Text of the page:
why the stock, a favorite of the red at wall street's bet's crowd found itself under pressure. shares began tanking after hours yesterday during the conference call when the operator announced there would be no q&a with analysts allowed. the ceo then spoke for about six minutes and six seconds. i timed it and ended by saying we won't be giving guidance at this time. this is really stunning, folks, considering fellow meme stock ceo adam erin of amc theaters just revealed right here on countdown that aside from a 25 million dollars ad campaign, starring nicole kidman, that's brand new, he actually took questions from shareholders on his recent earnings call, a new amc gamestop collab might be in the works from that call. listen. >> as you know, we've been deluged with great suggestions from our new base ever since they really gained control of the company back in april. they suggested that the two of us team up. we took questions on our last
earnings call, not just from analysts but from retail shareholders. that question came up. i said we made contact with gamestop. we have made contact with gamestop. we are talking, but it is too early to say what the shape of some cooperative marketing efforts might be. >> liz: adam erin exclusively here on fox business saying yes something is in the works not ready to talk about. look at amc. it is punching into the green with let's say 34 minutes left of trade, now up 1 1/3% after beginning the session in the red. but we got to get to one of the biggest winners of the day, lulu lemon, look at the stock, up 10 1/2%. investors basically pouring sugar all over the shares after earnings beat and revenue beat on a boost to their full year guidance as well. let's not just a let's work out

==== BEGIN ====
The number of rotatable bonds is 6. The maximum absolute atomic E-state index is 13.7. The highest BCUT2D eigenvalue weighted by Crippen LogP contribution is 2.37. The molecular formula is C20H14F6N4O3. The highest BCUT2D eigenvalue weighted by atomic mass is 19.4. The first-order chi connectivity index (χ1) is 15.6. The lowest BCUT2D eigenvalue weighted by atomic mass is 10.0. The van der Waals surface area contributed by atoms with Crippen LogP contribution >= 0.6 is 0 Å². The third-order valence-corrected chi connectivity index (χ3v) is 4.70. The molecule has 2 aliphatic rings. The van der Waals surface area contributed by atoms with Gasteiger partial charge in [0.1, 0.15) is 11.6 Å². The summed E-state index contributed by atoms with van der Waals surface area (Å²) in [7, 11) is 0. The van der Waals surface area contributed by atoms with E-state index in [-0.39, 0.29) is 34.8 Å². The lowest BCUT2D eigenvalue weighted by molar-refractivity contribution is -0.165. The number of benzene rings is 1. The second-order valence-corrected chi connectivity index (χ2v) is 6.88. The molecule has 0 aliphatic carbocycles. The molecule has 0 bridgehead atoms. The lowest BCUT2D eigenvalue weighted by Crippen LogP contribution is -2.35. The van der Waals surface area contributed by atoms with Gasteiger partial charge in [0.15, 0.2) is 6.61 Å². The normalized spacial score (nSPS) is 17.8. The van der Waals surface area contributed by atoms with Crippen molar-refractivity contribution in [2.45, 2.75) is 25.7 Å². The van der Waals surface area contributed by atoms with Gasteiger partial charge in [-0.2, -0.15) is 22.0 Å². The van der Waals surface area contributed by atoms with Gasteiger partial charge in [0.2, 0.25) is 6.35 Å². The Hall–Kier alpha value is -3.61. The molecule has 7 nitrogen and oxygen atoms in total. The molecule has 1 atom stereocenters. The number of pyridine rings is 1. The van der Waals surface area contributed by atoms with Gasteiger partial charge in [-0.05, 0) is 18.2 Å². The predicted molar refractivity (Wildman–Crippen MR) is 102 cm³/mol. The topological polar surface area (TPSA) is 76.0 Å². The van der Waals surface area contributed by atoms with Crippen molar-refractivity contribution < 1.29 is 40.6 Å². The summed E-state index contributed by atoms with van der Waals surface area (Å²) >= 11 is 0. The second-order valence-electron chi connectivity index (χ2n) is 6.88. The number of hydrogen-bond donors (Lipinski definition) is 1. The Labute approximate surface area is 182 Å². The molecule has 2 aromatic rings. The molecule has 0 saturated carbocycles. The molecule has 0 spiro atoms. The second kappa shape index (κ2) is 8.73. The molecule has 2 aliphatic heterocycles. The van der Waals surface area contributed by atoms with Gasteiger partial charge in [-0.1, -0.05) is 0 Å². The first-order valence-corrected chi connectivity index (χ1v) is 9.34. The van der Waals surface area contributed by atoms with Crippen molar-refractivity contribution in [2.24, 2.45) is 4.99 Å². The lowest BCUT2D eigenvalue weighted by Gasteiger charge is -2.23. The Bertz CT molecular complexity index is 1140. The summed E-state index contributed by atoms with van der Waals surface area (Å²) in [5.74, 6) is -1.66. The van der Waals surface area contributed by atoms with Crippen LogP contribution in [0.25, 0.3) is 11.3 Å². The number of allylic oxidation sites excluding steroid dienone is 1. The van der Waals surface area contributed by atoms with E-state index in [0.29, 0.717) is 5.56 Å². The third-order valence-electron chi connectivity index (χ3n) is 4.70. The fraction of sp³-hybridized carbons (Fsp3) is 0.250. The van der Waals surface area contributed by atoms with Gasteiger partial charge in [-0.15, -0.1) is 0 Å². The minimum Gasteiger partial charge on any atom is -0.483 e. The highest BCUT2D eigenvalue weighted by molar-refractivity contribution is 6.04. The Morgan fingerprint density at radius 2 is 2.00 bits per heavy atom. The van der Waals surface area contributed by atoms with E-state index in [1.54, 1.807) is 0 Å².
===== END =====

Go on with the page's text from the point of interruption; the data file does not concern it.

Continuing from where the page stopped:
company, it's a back to school thing. every high school and college kid wanted to go back to lulu lemon, yes the boys too to get lulu lemon pants. you see the shares there. restoration hardware and love sack, rh surging 8% right now after raising its full year forecast driven by increased at-home demand. and throwing the wet blankets on any doubts over the home improvement movement's ability to survive, love sack is about to close out its best day of percentage gains since april of last year, after posting a surprise second quarter profit. love sack ceo also saying the third quarter is off to a, quote, strong start. the love for love sack in full effect. shares right now up 22.8%. we should check in on meat companies. right now they are on the move after the white house blasted them for, quote, pandemic
profiteering theying say jacked up -- saying they jacked up beef, chicken, pork costs. -- saying they jacked up beef chicken and pork costs. meat producers don't agree with that. jeff flock has more. what are they saying? >> those are new york strip steaks. that's a tenderloin there. that's a prime rib. prices have never been higher. third generation meat purveyor, you say when they say big beef is to blame? you say? >> i say no, big beef is not to blame. >> why do you say that? you do business with those guys. that's where you buy your -- >> yes, i do, we purchase a lot from them. >> wouldn't it be helpful to have more competition? >> definitely, it would be great to have competition with
everything. >> -- think they are profiteering. >> not at all. >> that's what the biden administration says. it says the meat producers are generating record profits during the pandemic at the expense of both consumers, farmers, and ranchers. do you buy it? >> for me i buy everything from them. i don't know what their business is. i worry about my business and taking care of my customers. >> do you think it's more overall inflation as a result of the pandemic? i mean, people are having trouble with supply chain. you know, everybody has trouble in this. prices are rising. we did a fox news poll, which indicates -- and we took this before the folks in afghanistan got crazy, but the poll found that people are most concerned with inflation. that concerns you too; right? >> definitely. definitely because that hurts me with my business. you know, people -- with inflation, prices go up. they are not going to have the tendency to buy my product or eat at the restaurants that i